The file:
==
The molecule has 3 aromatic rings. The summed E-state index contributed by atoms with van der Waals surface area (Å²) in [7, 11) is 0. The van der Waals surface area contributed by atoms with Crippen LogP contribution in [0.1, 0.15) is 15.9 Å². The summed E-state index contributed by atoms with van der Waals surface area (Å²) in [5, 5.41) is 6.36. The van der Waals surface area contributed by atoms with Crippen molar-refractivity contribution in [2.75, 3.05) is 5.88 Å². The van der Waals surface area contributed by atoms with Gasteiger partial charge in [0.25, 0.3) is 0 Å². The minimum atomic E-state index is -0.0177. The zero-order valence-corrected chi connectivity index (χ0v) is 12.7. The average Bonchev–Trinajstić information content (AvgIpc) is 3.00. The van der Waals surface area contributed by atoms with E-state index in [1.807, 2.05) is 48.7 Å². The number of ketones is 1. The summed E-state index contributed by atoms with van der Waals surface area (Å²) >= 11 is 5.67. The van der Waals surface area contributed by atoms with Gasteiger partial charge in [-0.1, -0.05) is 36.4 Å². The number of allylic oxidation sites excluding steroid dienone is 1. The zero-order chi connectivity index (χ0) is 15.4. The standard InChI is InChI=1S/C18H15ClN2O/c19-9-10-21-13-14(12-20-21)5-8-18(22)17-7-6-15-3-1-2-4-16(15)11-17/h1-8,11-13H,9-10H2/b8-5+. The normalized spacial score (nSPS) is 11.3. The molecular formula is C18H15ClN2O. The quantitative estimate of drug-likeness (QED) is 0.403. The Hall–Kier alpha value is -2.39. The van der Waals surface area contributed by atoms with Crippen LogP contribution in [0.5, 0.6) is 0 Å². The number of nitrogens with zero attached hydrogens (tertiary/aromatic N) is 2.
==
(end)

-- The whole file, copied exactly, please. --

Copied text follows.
The molecule has 3 aromatic rings. The summed E-state index contributed by atoms with van der Waals surface area (Å²) in [7, 11) is 0. The van der Waals surface area contributed by atoms with Crippen LogP contribution in [0.1, 0.15) is 15.9 Å². The summed E-state index contributed by atoms with van der Waals surface area (Å²) in [5, 5.41) is 6.36. The van der Waals surface area contributed by atoms with Crippen molar-refractivity contribution in [2.75, 3.05) is 5.88 Å². The van der Waals surface area contributed by atoms with Gasteiger partial charge in [0.25, 0.3) is 0 Å². The minimum atomic E-state index is -0.0177. The zero-order valence-corrected chi connectivity index (χ0v) is 12.7. The average Bonchev–Trinajstić information content (AvgIpc) is 3.00. The van der Waals surface area contributed by atoms with E-state index in [1.807, 2.05) is 48.7 Å². The number of ketones is 1. The summed E-state index contributed by atoms with van der Waals surface area (Å²) >= 11 is 5.67. The van der Waals surface area contributed by atoms with Gasteiger partial charge in [-0.1, -0.05) is 36.4 Å². The number of allylic oxidation sites excluding steroid dienone is 1. The zero-order chi connectivity index (χ0) is 15.4. The standard InChI is InChI=1S/C18H15ClN2O/c19-9-10-21-13-14(12-20-21)5-8-18(22)17-7-6-15-3-1-2-4-16(15)11-17/h1-8,11-13H,9-10H2/b8-5+. The normalized spacial score (nSPS) is 11.3. The molecular formula is C18H15ClN2O. The quantitative estimate of drug-likeness (QED) is 0.403. The Hall–Kier alpha value is -2.39. The van der Waals surface area contributed by atoms with Crippen LogP contribution in [0.5, 0.6) is 0 Å². The number of nitrogens with zero attached hydrogens (tertiary/aromatic N) is 2.